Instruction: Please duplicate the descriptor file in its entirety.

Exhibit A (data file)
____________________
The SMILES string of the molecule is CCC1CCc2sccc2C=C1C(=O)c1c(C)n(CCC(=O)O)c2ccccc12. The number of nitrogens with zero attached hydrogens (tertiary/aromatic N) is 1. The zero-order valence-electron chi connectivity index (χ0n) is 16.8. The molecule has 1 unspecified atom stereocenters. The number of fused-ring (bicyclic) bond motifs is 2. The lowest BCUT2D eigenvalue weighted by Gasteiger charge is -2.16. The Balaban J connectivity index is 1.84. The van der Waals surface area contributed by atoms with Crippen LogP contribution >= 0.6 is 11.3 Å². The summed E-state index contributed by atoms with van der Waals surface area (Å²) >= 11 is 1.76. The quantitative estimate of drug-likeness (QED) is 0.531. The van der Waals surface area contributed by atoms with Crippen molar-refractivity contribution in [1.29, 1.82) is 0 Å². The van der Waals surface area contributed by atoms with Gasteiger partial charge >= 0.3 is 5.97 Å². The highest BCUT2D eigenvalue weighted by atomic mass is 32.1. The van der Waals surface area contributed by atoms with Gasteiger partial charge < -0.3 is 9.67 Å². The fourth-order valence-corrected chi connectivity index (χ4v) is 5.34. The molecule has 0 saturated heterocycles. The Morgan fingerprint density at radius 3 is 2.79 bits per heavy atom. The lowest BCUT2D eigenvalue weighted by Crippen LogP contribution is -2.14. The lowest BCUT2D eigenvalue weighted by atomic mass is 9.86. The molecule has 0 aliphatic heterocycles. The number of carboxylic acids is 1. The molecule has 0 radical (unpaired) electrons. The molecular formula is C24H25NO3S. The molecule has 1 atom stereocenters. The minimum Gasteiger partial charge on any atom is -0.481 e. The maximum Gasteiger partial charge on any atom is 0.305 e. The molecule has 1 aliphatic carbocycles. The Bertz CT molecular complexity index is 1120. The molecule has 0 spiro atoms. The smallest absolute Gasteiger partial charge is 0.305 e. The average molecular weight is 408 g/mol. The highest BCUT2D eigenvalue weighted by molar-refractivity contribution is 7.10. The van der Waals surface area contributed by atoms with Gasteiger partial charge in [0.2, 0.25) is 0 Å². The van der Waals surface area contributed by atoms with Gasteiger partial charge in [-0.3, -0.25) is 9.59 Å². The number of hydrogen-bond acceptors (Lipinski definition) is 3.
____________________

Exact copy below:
The SMILES string of the molecule is CCC1CCc2sccc2C=C1C(=O)c1c(C)n(CCC(=O)O)c2ccccc12. The number of nitrogens with zero attached hydrogens (tertiary/aromatic N) is 1. The zero-order valence-electron chi connectivity index (χ0n) is 16.8. The molecule has 1 unspecified atom stereocenters. The number of fused-ring (bicyclic) bond motifs is 2. The lowest BCUT2D eigenvalue weighted by Gasteiger charge is -2.16. The Balaban J connectivity index is 1.84. The van der Waals surface area contributed by atoms with Crippen LogP contribution >= 0.6 is 11.3 Å². The summed E-state index contributed by atoms with van der Waals surface area (Å²) >= 11 is 1.76. The quantitative estimate of drug-likeness (QED) is 0.531. The van der Waals surface area contributed by atoms with Crippen molar-refractivity contribution in [1.29, 1.82) is 0 Å². The van der Waals surface area contributed by atoms with Gasteiger partial charge >= 0.3 is 5.97 Å². The highest BCUT2D eigenvalue weighted by atomic mass is 32.1. The van der Waals surface area contributed by atoms with Gasteiger partial charge < -0.3 is 9.67 Å². The fourth-order valence-corrected chi connectivity index (χ4v) is 5.34. The molecule has 0 saturated heterocycles. The Morgan fingerprint density at radius 3 is 2.79 bits per heavy atom. The lowest BCUT2D eigenvalue weighted by Crippen LogP contribution is -2.14. The lowest BCUT2D eigenvalue weighted by atomic mass is 9.86. The molecule has 0 aliphatic heterocycles. The number of carboxylic acids is 1. The molecule has 0 radical (unpaired) electrons. The molecular formula is C24H25NO3S. The molecule has 1 atom stereocenters. The minimum Gasteiger partial charge on any atom is -0.481 e. The maximum Gasteiger partial charge on any atom is 0.305 e. The molecule has 1 aliphatic carbocycles. The Bertz CT molecular complexity index is 1120. The molecule has 0 spiro atoms. The smallest absolute Gasteiger partial charge is 0.305 e. The average molecular weight is 408 g/mol. The highest BCUT2D eigenvalue weighted by molar-refractivity contribution is 7.10. The van der Waals surface area contributed by atoms with Gasteiger partial charge in [0.2, 0.25) is 0 Å². The van der Waals surface area contributed by atoms with Gasteiger partial charge in [-0.3, -0.25) is 9.59 Å². The number of hydrogen-bond acceptors (Lipinski definition) is 3.